By David Strom
This post is dedicated to covering virtualization and cloud computing.
I have used dozens of cloud storage services over the past several years, and I keep hoping that someone will put all my favorite features together in a single service. While vendors are making improvements, no one has
the perfect cloud drive, at least not yet.
Here are my requirements for building the best possible cloud drive.
Effortless synchronization. Most of the providers require you to download a piece of software to start the synchronization process. (Apple builds theirs into iTunes.) Then you have to select which files and folders you want to synch up. Some providers have made this process easier than others. Some have their fine print: Google Docs Synch works only with Windows versions of Microsoft Office. Box.net has recently added synchronization.
Equivalent functionality on Web, Mobile, Mac and Windows clients. This is a big one, and it can be maddening to find out that the Mac version is missing a critical feature, such as synch as noted above. Of course, Apple is just focused on its iUniverse. Mozy’s Data Shuttle, announced last week, works differently between its Windows and Mac versions. More vendors are now providing support for smartphones and tablets too.
WebDAV support. I would like my cloud drive to appear in my Windows Explorer as just another drive on my network, and one easy way to do this is with WebDAV protocols. MyDocsOnline.com, FliesAnywhere.com and DataDepositBox.com have had this for many years, but they seem to be in the minority.
Unlimited versioning of your files. Say you overwrite the version of the file that you wanted to use by mistake. Some of the services allow you to rollback to this previous version. Mozy and others limit you to the versions you have created in the last month.
Easy to understand storage quotas. The music-oriented cloud drives, such as Amazon and Apple, are trying to emphasize that if you purchase your tunes from them, they are stored for free and don’t count towards your storage quotas. The same is true for Google Docs: if you create your document in their native format it doesn’t count towards your quota; versus uploading some Office file from your desktop, which does count. This just complicates matters. I want my cloud drive storage quotas easy to figure out, so I know when I am about to cross into a higher pricing tier. Some of the services, such as Trend Micro SafeSync, JungleDisk and Crashplan, among others, offer unlimited storage space. Others offer bonuses if you complete certain tasks or spam your friends with invites, like Dropbox.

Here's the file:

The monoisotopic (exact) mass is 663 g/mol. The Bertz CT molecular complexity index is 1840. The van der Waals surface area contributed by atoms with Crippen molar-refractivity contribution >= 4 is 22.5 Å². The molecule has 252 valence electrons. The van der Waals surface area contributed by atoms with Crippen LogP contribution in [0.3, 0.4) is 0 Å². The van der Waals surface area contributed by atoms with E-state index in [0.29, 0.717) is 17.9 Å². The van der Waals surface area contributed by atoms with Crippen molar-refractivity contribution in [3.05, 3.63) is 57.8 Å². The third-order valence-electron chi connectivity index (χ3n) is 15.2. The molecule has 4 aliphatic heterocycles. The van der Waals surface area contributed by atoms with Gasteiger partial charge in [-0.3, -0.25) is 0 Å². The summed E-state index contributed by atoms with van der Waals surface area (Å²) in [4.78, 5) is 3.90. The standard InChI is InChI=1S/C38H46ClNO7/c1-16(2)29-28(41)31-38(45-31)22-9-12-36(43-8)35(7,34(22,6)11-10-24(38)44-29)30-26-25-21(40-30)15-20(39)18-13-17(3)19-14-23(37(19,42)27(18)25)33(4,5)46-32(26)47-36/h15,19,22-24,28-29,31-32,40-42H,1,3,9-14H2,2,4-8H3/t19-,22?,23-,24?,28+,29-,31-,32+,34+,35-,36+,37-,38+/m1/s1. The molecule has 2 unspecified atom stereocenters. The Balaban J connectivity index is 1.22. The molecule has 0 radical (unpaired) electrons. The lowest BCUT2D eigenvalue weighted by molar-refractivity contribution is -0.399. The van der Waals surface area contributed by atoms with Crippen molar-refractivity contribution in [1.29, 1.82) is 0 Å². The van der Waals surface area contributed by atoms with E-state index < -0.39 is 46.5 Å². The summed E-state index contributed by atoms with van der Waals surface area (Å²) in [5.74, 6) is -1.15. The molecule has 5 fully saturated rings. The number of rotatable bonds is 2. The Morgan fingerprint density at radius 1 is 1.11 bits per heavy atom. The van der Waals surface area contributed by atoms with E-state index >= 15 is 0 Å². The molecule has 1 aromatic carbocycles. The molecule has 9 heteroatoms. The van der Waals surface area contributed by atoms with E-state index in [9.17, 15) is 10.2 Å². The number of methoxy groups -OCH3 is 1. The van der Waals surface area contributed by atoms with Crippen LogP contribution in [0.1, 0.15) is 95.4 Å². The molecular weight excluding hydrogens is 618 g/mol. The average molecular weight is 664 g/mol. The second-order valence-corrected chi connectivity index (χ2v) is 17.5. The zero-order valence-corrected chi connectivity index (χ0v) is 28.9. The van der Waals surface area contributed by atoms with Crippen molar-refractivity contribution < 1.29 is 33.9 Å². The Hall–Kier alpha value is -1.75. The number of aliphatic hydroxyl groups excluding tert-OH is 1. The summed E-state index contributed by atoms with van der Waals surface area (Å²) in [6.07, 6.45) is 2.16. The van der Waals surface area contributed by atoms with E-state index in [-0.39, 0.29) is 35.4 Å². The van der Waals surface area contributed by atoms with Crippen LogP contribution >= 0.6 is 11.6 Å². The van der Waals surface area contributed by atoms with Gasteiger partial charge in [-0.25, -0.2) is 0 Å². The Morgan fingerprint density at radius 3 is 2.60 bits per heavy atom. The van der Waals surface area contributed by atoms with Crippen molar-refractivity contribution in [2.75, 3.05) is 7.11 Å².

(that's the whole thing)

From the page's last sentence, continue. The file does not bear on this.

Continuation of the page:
Know your file size limits. Some services don’t let you upload big files: Amazon’s Cloud caps at 2 GB, and Microsoft’s Skydrive is at 50 MB. That is just plain annoying.
Facebook account backup. The latest version of SOSonline can backup your Facebook data and restore to your account. More providers should incorporate this feature.
Effortless document sharing. Sharing one of my Google Docs can be painful, depending on whom I intend to share with and what Google Account I select. Some of the other services have easier ways to share documents, and even allow real-time editing as Google does.
Streaming support. The music-oriented services, such as iCloud and Amazon’s Cloud Drive, are now getting into streaming your tunes from the cloud. Some other providers are adding this feature too and including slideshows and video streaming.
Enterprise support. Can a single account support multiple users, and have a common or separate storage quota? Are there special admin tools available? Can I protect the content on my servers in addition to my desktops? Can I synch content from an external or network drive? Box and some others excel at this.
Granted, this is a long list. As the cloud drive providers mature and as they blend collaboration, music streaming and backup features, expect more announcements. Do any of the services come close to fulfilling your needs?